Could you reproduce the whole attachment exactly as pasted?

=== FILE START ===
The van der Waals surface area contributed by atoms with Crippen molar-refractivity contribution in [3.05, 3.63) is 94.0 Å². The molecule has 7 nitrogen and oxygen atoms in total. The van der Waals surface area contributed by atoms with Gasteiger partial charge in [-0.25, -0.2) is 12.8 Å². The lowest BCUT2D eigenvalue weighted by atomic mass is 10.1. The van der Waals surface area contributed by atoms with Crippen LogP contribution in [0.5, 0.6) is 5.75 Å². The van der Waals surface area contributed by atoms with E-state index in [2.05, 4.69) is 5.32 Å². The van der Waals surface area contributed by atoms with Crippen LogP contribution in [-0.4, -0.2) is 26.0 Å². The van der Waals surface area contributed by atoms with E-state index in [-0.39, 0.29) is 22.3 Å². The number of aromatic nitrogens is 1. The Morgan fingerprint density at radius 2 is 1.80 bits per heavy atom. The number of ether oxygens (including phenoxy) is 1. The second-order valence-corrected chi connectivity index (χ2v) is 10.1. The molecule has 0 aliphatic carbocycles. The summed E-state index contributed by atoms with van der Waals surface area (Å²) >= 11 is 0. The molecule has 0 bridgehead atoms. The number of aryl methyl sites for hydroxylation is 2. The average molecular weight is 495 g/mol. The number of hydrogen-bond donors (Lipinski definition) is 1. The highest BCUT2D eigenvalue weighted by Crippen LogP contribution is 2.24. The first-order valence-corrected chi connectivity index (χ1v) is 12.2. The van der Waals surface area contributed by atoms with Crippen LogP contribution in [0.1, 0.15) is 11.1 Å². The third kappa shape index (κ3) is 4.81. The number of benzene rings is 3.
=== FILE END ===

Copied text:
The van der Waals surface area contributed by atoms with Crippen molar-refractivity contribution in [3.05, 3.63) is 94.0 Å². The molecule has 7 nitrogen and oxygen atoms in total. The van der Waals surface area contributed by atoms with Gasteiger partial charge in [-0.25, -0.2) is 12.8 Å². The lowest BCUT2D eigenvalue weighted by atomic mass is 10.1. The van der Waals surface area contributed by atoms with Crippen LogP contribution in [0.5, 0.6) is 5.75 Å². The van der Waals surface area contributed by atoms with E-state index in [2.05, 4.69) is 5.32 Å². The van der Waals surface area contributed by atoms with Crippen LogP contribution in [-0.4, -0.2) is 26.0 Å². The van der Waals surface area contributed by atoms with E-state index in [-0.39, 0.29) is 22.3 Å². The number of aromatic nitrogens is 1. The Morgan fingerprint density at radius 2 is 1.80 bits per heavy atom. The number of ether oxygens (including phenoxy) is 1. The second-order valence-corrected chi connectivity index (χ2v) is 10.1. The molecule has 0 aliphatic carbocycles. The summed E-state index contributed by atoms with van der Waals surface area (Å²) >= 11 is 0. The molecule has 0 bridgehead atoms. The number of aryl methyl sites for hydroxylation is 2. The average molecular weight is 495 g/mol. The number of hydrogen-bond donors (Lipinski definition) is 1. The highest BCUT2D eigenvalue weighted by Crippen LogP contribution is 2.24. The first-order valence-corrected chi connectivity index (χ1v) is 12.2. The van der Waals surface area contributed by atoms with Crippen LogP contribution in [0.1, 0.15) is 11.1 Å². The third kappa shape index (κ3) is 4.81. The number of benzene rings is 3.